(Original post by

i want to do the whole thing properly pls help

**prajeetboi**)i want to do the whole thing properly pls help

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(Original post by

The forum rules are to help, so pls upload what you've done / and describe what you're confused about

**mqb2766**)The forum rules are to help, so pls upload what you've done / and describe what you're confused about

I have only got as far as doing the first question and i did it by writing the numbers out and eliminating them, until i was left with 41.

I want to do all 3 of the questions algebraically rather than like this so please help me out thanks

mqb2766

Last edited by prajeetboi; 3 weeks ago

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#12

(Original post by

ok, i cant really take a pic so i'll just tell you.

I have only got as far as doing the first question and i did it by writing the numbers out and eliminating them, until i was left with 41.

I want to do all 3 of the questions algebraically rather than like this so please help me out thanks

mqb2766

**prajeetboi**)ok, i cant really take a pic so i'll just tell you.

I have only got as far as doing the first question and i did it by writing the numbers out and eliminating them, until i was left with 41.

I want to do all 3 of the questions algebraically rather than like this so please help me out thanks

mqb2766

Let us firstly consider what happens if we start with an even/odd number of cards, and if we begin by discarding the first/second card.

Let be the number of cards we begin with.

__Case 1: n is even, and we begin by discarding the second card__

In this scenario, we will discard every even card, therefore the final card will be discarded as well. This hence does not imply that on the next sweep we discard the first card.

So out of the pile numbered {1,2,3,4,5,...,n} we end up with a pile numbered {1,3,5,...,n-1}.

We end up with cards of the form for , which represents our new card order.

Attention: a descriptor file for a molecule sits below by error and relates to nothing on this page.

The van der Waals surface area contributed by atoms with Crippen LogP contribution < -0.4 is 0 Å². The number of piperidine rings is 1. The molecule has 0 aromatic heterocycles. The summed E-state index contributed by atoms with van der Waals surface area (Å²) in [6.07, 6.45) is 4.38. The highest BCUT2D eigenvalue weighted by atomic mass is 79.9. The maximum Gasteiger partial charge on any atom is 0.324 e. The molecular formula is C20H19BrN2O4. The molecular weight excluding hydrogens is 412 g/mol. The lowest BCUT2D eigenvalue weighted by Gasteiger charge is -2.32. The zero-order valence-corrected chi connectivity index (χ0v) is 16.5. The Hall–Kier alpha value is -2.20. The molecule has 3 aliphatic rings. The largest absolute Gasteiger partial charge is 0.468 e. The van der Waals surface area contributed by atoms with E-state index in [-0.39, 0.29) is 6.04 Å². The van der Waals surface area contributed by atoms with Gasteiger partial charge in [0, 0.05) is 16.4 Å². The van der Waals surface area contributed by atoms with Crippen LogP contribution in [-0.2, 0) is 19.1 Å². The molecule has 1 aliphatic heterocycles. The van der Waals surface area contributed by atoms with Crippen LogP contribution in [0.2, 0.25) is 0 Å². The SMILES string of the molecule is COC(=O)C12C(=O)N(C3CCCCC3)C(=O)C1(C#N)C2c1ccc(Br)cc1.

If n/2 is even, then we do the same thing and end up with {1,5,9,...,n-2}. Note that is odd here, so we need to ensure that for . Hence, the surviving numbers are of the form .

Note that we can deduce if is divisible by , then the resulting surviving numbers are consecutive sweeps are of the form for .

__Case 2: n is odd, and we begin by discarding the second card__

In this scenario, we discard every second card but keep the final card. This hence means that on the following sweep we begin by discarding the first card.

Out of the cards numbered {1,2,3,4,5,...,n-1,n} we obtain the list {1,3,5,7,...,n}

We end up with number of cards, and they are all of the form for .

__Case 3: n is even, and we begin by discarding the first card__

In this case, we discard the first, third, etc... card and keep the final card. This hence means that on the following sweep we begin by discarding the first card.

Out of the cards numbered {1,2,3,4,5,...,n-1,n} we obtain {2,4,6,8,...,n-4,n-2,n}.

The numbers we keep are of the form where .

If this number of cards is even again, we go again and obtain {4,8,...,n-4,n}

and the numbers are of the form for .

We can generalise and see that if is divisible by , then after consecutive sweeps the surviving numbers are of the form for .

__Case 4: n is odd, and we begin by discarding the first card__

Here it is the same game as in Case 3 except the discard the final card.

From {1,2,3,4,5,6,...,n} we are left with {2,4,6,...,n-1}.

The leftover numbers are of the form for .

So, to get the answer for 52 cards, we deal with this systematically.

52 is div by 4 therefore after two consecutive sweeps we obtain numbers of the form

for .

We have 13 cards remaining, so we activate Case 2. The surviving numbers are of the form

and then we are left with 7 cards, and we need to begin by picking the first card [Case 4]. The surviving numbers are

for .

So we have 3 cards. We go back to Case 2. The surviving numbers are of the form

and we have 2 cards remaining. Case 3 yields the surviving card as

Thus, the surviving card is .

Anyway, I got to run now, so hopefully you can use this to check the 100 case.

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#13

(Original post by

Deducing the algebraic approach in this problem is like opening can of worms.

**RDKGames**)Deducing the algebraic approach in this problem is like opening can of worms.

This isn't my own work, but unless I'm stealing an approach to the wrong problem, then then there's actually a fairly straightforward way of solving this.

First, solve the case where the number of cards is a power of 2.

Next, reduce the case where the number of cards is NOT a power of 2 to the previous case.